What Is Debt Consolidation?
Simply put, debt consolidation is combining all of your debt into one loan. Ideally, this loan will have considerably less interest than the average interest you are paying on your smaller accounts.
The idea behind debt consolidation is that you reduce your interest which will allow you to pay off your debt much faster. An added benefit is that having just one account will make your debt easier to manage.
How Do You Consolidate Debt?
There are a number of ways to achieve debt consolidation. Here are the most popular options.
Taking A Home Equity Loan
If you have equity in your home, a home equity loan will typically be the best option. A Home Equity Loan would be a secured loan which is less risky for a lender. This means that your interest rate would be lower than an unsecured personal loan.
A Home Equity Loan allows you to tap into the wealth that you have built through home ownership, although you can not take out all of your equity in most cases. Generally, you are limited to 80 percent of your home equity. That means that if you have 50,000 dollars in equity, you could take out a loan for 40,000 dollars.
Your loan will have a fixed payment and a fixed term that will allow you to budget your debt payoff easily.
Transfer To A Zero Interest Card
It is hard to beat paying no interest, but you will have to have good to excellent credit in order to use this method.
In their hopes to lure you into accepting new credit, many issuers will offer introductory zero percent interest rates. You can take advantage of this by applying for and then transferring your balances over to one of these cards. You can then pay off your debt at an accelerated rate without the burden of interest.
The catch is that you have to have good credit to qualify and the terms will be limited, usually for a year. Depending on the amount of debt you carry, that means you might have to transfer to a different zero interest card when the introductory period ends.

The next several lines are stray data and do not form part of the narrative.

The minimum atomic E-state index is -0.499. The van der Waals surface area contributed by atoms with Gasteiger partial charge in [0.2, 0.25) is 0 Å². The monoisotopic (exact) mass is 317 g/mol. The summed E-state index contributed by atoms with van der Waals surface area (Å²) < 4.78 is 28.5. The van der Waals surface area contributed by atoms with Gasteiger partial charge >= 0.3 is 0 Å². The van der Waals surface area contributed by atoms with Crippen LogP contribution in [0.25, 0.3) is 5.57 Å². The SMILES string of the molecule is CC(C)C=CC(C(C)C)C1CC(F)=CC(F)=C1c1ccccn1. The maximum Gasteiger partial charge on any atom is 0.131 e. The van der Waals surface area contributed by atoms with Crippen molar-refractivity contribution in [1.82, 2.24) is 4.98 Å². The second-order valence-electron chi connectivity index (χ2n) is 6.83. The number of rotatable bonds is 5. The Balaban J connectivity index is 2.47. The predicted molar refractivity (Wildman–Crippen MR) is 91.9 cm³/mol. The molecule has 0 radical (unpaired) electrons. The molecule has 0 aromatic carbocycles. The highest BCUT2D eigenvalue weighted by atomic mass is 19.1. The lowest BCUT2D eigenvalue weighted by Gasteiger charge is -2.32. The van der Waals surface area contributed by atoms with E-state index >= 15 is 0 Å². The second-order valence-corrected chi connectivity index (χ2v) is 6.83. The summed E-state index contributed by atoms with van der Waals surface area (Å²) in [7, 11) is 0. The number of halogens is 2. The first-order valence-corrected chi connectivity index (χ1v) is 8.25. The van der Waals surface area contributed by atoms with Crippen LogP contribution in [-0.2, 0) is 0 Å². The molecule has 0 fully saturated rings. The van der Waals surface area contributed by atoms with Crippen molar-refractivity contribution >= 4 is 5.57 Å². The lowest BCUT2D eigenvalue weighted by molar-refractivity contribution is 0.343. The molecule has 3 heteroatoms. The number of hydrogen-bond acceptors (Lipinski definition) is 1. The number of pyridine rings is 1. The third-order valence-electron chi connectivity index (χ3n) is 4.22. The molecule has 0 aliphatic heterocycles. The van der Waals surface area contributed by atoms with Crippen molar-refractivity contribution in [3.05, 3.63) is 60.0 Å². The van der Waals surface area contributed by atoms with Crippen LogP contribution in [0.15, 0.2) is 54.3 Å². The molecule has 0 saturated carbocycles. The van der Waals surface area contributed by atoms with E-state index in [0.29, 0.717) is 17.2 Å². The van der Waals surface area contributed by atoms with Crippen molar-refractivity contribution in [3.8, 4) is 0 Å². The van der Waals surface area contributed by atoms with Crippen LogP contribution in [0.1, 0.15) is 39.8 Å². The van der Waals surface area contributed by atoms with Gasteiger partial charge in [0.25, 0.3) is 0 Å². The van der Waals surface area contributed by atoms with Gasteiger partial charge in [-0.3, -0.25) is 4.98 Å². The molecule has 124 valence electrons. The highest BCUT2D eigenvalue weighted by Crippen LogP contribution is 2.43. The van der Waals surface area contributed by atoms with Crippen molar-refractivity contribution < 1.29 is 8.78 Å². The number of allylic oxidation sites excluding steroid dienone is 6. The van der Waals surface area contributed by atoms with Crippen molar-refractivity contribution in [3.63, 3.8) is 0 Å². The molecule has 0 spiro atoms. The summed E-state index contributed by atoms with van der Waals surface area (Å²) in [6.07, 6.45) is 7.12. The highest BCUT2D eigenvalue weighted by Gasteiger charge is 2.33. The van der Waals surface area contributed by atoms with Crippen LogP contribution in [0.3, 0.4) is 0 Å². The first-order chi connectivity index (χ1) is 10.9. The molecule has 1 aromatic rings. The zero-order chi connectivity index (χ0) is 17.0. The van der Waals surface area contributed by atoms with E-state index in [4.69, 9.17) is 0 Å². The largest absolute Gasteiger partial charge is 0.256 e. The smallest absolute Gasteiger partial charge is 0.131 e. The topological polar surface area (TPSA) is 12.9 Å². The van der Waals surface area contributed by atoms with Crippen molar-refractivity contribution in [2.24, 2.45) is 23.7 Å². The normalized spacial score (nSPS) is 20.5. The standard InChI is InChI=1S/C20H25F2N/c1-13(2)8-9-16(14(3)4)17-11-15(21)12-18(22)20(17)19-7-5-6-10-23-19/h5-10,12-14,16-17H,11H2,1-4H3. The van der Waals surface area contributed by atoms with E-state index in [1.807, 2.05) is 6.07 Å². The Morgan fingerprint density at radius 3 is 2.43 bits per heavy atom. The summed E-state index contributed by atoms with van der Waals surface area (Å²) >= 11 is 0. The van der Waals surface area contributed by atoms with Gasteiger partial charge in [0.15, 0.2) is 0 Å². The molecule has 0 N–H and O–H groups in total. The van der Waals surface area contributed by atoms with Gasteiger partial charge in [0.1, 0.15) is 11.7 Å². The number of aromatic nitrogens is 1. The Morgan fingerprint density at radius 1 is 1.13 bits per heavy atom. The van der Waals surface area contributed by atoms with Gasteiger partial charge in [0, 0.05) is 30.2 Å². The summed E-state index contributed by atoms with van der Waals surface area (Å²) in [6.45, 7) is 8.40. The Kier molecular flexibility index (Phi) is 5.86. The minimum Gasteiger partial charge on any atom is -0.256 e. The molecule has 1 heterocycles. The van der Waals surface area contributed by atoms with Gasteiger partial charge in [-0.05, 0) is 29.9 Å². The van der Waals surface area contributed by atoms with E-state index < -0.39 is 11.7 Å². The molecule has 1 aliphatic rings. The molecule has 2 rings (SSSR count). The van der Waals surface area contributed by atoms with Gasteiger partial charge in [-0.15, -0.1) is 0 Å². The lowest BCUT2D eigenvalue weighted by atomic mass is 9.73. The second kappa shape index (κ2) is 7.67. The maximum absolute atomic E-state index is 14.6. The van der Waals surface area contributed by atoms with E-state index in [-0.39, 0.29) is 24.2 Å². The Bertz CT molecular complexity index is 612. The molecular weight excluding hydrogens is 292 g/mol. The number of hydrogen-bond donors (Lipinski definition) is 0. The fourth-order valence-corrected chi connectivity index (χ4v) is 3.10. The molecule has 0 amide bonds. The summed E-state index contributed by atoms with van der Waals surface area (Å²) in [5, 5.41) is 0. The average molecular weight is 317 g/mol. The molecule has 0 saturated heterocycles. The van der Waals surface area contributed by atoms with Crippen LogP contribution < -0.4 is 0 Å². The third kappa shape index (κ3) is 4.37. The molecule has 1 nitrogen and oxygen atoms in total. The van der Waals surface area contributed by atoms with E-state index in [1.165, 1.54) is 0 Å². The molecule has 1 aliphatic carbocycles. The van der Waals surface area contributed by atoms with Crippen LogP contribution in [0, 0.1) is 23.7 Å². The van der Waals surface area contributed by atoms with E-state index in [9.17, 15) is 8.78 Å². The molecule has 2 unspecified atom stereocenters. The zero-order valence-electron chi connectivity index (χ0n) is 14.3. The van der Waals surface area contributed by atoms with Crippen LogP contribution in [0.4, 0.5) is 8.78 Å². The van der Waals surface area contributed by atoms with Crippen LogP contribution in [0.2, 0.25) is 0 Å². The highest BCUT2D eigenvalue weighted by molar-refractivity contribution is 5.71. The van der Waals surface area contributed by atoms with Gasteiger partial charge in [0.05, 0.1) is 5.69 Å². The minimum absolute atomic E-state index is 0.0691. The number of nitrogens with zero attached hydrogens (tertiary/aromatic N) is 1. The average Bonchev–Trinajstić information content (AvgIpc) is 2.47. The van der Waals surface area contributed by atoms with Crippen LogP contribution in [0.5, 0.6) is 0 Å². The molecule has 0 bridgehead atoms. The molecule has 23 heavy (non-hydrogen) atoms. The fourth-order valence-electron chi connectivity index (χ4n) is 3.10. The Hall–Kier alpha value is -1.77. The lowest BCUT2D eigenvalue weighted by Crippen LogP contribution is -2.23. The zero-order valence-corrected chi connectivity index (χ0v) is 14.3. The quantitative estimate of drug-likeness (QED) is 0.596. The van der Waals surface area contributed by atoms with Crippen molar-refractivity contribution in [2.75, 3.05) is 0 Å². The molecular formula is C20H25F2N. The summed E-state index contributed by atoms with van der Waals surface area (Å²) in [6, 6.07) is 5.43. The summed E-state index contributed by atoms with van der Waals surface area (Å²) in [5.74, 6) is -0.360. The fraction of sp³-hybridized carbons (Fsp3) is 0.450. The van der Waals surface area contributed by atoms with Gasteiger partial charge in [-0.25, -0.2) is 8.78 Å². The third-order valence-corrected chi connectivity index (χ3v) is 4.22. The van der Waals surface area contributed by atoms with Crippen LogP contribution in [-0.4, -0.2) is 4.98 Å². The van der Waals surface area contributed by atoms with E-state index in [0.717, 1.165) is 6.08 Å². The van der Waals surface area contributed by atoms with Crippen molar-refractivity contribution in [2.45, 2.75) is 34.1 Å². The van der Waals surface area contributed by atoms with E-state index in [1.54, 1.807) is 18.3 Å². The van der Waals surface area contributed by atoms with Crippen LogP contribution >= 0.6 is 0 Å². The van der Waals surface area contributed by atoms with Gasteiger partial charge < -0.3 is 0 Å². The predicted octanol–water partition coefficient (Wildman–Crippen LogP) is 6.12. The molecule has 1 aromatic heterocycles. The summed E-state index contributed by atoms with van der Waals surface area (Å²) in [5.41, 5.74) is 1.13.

Still, it is hard to beat no interest.
Get A Personal Loan
An unsecured personal loan is another way to pay off that expensive credit card debt. Although the interest will be higher than that of a home equity loan, it is certainly possible to get a lower rate than what you are currently paying.
The thing to keep in mind with a personal loan is that there may be fees, especially if you have less than perfect credit. Make sure that the cost of the loan, with these fees is worth the interest savings you get from consolidating your debt.
Pros Of Debt Consolidation
If you are on the fence about whether or not to consolidate, here are some of the positives that you should consider.
It Reduces Your Interest Rate
This is the reason that most people will choose to consolidate debt, to reduce the interest rate that they pay. Consolidation should allow you to reduce the interest you pay by about two thirds, depending on your credit score.
It Will Raise Your Credit Score
Speaking of your credit score, believe it or not, consolidating will likely improve your credit. If you are taking out a loan, it will add to your credit diversity. In addition, paying off those cards will lower your credit utilization, which could be a huge boost to your score.
It Will Ease Stress
Having multiple high interest credit cards can be stressful. Consolidating your debt can ease that stress because it combines all of this debt into one manageable account. In addition, your consolidation loan will have a term, so you will know when your debt is going to be paid off.
Cons Of Debt Consolidation
While debt consolidation is a good thing, it might not be a good fit for everyone. Here are some cons that come along with it.
You Might Not Save
If your credit cards are maxed, you might be suffering from a low credit score. With a low score, you might not be able to qualify for a debt consolidation with a good interest rate.
You Might Charge Your Cards Up Again
What are you going to do after you consolidate your credit card debt? You need to keep your cards open in order to protect your credit rating, so you will have temptation. Are you disciplined enough to not charge your cards up again? If not, you need to work on your budget and your spending habits before looking into consolidation.